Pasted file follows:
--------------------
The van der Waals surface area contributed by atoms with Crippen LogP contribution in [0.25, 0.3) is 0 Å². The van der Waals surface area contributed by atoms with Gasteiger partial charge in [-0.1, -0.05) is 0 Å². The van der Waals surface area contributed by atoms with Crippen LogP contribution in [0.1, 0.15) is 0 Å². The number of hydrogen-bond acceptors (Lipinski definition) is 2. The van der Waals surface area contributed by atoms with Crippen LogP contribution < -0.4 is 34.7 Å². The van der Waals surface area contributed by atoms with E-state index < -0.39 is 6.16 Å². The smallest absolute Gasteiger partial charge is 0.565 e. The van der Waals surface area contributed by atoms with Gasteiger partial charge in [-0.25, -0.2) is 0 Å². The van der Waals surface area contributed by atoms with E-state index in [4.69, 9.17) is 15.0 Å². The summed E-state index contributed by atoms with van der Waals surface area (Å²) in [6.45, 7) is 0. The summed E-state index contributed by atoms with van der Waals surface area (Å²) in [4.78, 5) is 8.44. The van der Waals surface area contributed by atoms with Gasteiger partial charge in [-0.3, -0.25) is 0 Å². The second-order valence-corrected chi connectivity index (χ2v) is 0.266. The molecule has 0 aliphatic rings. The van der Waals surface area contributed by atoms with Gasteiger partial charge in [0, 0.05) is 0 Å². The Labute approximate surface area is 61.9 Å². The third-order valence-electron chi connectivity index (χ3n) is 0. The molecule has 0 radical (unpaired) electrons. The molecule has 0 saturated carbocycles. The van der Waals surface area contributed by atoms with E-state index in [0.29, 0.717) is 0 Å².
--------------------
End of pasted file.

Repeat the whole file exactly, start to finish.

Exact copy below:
The van der Waals surface area contributed by atoms with Crippen LogP contribution in [0.25, 0.3) is 0 Å². The van der Waals surface area contributed by atoms with Gasteiger partial charge in [-0.1, -0.05) is 0 Å². The van der Waals surface area contributed by atoms with Crippen LogP contribution in [0.1, 0.15) is 0 Å². The number of hydrogen-bond acceptors (Lipinski definition) is 2. The van der Waals surface area contributed by atoms with Crippen LogP contribution < -0.4 is 34.7 Å². The van der Waals surface area contributed by atoms with E-state index < -0.39 is 6.16 Å². The smallest absolute Gasteiger partial charge is 0.565 e. The van der Waals surface area contributed by atoms with Gasteiger partial charge in [-0.25, -0.2) is 0 Å². The van der Waals surface area contributed by atoms with E-state index in [4.69, 9.17) is 15.0 Å². The summed E-state index contributed by atoms with van der Waals surface area (Å²) in [6.45, 7) is 0. The summed E-state index contributed by atoms with van der Waals surface area (Å²) in [4.78, 5) is 8.44. The van der Waals surface area contributed by atoms with Gasteiger partial charge in [-0.3, -0.25) is 0 Å². The second-order valence-corrected chi connectivity index (χ2v) is 0.266. The molecule has 0 aliphatic rings. The van der Waals surface area contributed by atoms with Gasteiger partial charge in [0, 0.05) is 0 Å². The Labute approximate surface area is 61.9 Å². The third-order valence-electron chi connectivity index (χ3n) is 0. The molecule has 0 radical (unpaired) electrons. The molecule has 0 saturated carbocycles. The van der Waals surface area contributed by atoms with E-state index in [0.29, 0.717) is 0 Å².